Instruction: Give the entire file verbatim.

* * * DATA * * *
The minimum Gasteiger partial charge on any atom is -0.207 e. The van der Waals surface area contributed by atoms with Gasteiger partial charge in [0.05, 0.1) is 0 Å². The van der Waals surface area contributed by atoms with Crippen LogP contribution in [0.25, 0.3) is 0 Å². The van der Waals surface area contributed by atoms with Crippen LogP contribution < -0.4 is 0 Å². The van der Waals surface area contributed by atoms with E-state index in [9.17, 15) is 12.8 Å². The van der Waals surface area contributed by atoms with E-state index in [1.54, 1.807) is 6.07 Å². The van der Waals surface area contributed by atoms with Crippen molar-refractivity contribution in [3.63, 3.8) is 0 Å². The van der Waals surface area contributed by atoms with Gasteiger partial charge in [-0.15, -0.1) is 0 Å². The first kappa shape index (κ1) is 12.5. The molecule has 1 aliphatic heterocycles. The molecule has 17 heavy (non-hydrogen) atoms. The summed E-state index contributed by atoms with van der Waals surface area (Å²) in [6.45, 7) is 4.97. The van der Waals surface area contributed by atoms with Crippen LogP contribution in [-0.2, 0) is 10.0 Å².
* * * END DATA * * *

The minimum Gasteiger partial charge on any atom is -0.207 e. The van der Waals surface area contributed by atoms with Gasteiger partial charge in [0.05, 0.1) is 0 Å². The van der Waals surface area contributed by atoms with Crippen LogP contribution in [0.25, 0.3) is 0 Å². The van der Waals surface area contributed by atoms with Crippen LogP contribution < -0.4 is 0 Å². The van der Waals surface area contributed by atoms with E-state index in [9.17, 15) is 12.8 Å². The van der Waals surface area contributed by atoms with E-state index in [1.54, 1.807) is 6.07 Å². The van der Waals surface area contributed by atoms with Crippen molar-refractivity contribution in [3.63, 3.8) is 0 Å². The van der Waals surface area contributed by atoms with Gasteiger partial charge in [-0.15, -0.1) is 0 Å². The first kappa shape index (κ1) is 12.5. The molecule has 1 aliphatic heterocycles. The molecule has 17 heavy (non-hydrogen) atoms. The summed E-state index contributed by atoms with van der Waals surface area (Å²) in [6.45, 7) is 4.97. The van der Waals surface area contributed by atoms with Crippen LogP contribution in [-0.2, 0) is 10.0 Å².